Where Does Your Time Go?

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Over the past few years I’ve noticed an alarming trend – many web developers don’t track their time effectively. Of course there are lots of experienced web designers and programmers who are terrific at logging and tracking their activities. But a surprising percentage track their time using incomplete or inaccurate methods, or don’t track their time at all.

Why is this so important? The answer is simple. If you can track your time effectively, you can measure your profits effectively. After all, your biggest asset as a human being is your time, and you have made a decision to use that time to generate money. If you had a job, you’d be ‘trading’ your time for a pre-determined amount of money. However, your decision to go into business for yourself means that there’s really no limit to how much profit you can make in a single hour. Why not measure this ‘hourly profit’ and make sure that it’s increasing as your business grows?

Even if you already know your hourly rate, it’s very useful to understand how much you profited on each particular project. By tracking your time and expenses carefully, you can determine the actual profits after marketing and operational expenses and your time. Once you have a clear understanding of how profitable your projects really are, you’ll make better decisions overall. You might even find that bigger projects aren’t always better.

For example, take the following three hypothetical projects:

Project 1: Total project value $5000, total expenses $600, total time you invested (including sales, administrative, legal, and the actual work!) 50 hours.

Project 2: Total project value $8000, total expenses $900, total time you invested 90 hours.

Project 3: Total project value $10,000, total expenses $1,900, total time you invested 113 hours.

Imagine that you could fill all of your available time with a never-ending supply of projects – would you want them to match project 1, 2 or 3?

The answer is simple because you know how many hours it will take to service each project, and subsequently you can determine your hourly profit for each. By calculating the total project value (the gross) less expenses (the net) then dividing by the hours you invested, we can determine the actual hourly rate for our efforts.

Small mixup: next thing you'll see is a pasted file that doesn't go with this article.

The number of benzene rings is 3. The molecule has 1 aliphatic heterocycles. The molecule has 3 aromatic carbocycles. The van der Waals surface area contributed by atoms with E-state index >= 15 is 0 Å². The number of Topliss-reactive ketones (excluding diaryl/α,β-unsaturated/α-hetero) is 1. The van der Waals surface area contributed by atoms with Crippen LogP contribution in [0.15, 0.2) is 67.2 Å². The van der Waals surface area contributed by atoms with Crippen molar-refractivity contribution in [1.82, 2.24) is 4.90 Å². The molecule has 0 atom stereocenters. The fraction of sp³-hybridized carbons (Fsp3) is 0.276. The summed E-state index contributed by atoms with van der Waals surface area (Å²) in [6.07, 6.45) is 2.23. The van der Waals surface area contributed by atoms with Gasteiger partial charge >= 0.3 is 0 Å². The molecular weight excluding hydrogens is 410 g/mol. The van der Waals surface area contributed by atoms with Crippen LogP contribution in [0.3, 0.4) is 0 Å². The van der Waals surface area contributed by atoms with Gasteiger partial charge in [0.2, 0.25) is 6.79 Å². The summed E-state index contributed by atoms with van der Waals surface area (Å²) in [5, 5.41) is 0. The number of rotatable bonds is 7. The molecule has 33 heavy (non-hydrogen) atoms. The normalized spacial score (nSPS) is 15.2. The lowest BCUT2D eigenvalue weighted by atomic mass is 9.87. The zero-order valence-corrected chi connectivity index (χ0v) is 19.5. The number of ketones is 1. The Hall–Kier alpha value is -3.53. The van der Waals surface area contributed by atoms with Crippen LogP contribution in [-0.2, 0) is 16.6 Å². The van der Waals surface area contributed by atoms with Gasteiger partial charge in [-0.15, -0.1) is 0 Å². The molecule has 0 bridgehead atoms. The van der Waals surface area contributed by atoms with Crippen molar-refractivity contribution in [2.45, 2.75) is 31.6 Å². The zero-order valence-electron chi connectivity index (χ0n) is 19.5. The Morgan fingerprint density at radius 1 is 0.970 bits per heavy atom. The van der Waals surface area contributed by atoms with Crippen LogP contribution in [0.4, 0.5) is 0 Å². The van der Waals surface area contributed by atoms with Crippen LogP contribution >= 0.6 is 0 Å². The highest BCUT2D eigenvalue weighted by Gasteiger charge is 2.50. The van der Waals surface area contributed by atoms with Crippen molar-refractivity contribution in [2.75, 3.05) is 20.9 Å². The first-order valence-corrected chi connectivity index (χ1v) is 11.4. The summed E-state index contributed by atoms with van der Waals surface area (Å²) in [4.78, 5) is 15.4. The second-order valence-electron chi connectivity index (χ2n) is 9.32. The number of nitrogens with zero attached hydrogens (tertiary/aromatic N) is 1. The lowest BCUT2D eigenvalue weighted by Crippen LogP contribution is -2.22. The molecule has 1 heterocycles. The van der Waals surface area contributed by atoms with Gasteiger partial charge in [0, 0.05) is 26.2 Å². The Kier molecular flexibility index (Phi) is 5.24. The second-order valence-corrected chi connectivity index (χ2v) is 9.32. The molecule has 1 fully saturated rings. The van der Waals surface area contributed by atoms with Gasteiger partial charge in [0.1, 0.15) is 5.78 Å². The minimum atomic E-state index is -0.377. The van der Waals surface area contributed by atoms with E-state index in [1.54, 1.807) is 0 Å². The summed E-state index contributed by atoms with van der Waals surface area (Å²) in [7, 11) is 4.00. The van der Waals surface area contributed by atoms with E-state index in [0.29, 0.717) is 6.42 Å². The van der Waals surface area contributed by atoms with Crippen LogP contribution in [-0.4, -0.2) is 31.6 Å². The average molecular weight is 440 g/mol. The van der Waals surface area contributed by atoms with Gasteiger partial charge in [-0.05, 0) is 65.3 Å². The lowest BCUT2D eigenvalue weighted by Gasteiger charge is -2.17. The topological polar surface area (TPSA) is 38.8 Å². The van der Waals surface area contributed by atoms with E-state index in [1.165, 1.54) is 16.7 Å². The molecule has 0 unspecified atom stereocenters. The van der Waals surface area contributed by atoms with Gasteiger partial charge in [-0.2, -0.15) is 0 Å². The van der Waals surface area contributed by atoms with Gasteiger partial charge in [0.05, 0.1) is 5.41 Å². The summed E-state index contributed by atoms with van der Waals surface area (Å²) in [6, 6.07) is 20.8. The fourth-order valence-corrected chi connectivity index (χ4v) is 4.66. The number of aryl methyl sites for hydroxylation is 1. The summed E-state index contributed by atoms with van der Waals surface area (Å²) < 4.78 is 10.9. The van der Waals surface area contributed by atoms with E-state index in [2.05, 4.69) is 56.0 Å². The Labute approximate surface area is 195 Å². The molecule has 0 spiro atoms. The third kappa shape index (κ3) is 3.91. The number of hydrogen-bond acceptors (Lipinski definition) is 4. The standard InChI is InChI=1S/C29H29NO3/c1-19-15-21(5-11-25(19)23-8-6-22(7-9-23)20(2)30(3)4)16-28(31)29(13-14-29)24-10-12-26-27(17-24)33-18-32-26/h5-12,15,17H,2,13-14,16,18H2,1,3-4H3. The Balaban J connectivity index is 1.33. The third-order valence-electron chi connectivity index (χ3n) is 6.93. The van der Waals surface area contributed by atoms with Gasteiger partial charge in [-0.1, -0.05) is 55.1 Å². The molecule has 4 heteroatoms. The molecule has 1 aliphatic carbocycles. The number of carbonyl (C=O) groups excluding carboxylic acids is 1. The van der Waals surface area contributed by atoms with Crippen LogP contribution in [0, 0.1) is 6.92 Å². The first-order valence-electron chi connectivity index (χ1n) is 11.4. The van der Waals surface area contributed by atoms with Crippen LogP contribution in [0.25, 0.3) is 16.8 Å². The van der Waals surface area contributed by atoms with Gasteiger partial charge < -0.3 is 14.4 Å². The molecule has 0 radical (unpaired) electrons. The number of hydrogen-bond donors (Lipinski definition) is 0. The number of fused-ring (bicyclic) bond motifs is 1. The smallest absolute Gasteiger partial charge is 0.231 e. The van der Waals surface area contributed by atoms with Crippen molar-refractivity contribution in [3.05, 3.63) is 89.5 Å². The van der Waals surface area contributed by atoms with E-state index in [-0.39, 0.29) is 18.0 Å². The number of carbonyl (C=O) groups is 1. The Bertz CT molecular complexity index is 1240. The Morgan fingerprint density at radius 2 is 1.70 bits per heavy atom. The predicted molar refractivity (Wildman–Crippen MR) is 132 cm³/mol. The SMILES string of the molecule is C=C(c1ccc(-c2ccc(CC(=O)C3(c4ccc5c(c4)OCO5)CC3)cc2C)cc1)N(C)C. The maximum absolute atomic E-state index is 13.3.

It comes out like this:

Project 1: $88/hr

Project 2: $78/hr

Project 3: $71/hr

Big difference! If you chose project type 1 over project type 3, you would make much more profit over time because you could handle more projects at the higher rate, despite the lower per-project value.

Given the choice, I’d accept two projects like #1 instead of one project like #3. The total project value is the same ($10,000) but the profit would be over $700 more. The best part is that your increased profit will be earned in less time! It would take 100 hours to handle two projects like #2, and 113 hours to handle project #3. As you can see, calculating the hourly rate gives you better decision making power, and that’s good business.

This is just one example of the value of accurate time tracking. It’s also incredibly useful to understand your hourly profits when formulating your project proposals, prioritizing your work schedule, deciding which clients to pursue, or figuring out what work to outsource and which to keep in-house.

Once you start tracking your time accurately, the results might surprise you! Many developers are shocked to find that their larger projects are actually the least profitable when using the hourly-profit method of comparison. Other developers will learn that their internal estimation of how long an average project takes was off by 50%-100% (this is very common).

Almost all developers will benefit, though, from a clear understanding about which tasks and projects make them the absolute maximum profit – you might even change your business model as a result.

Dave HeckerDave Hecker
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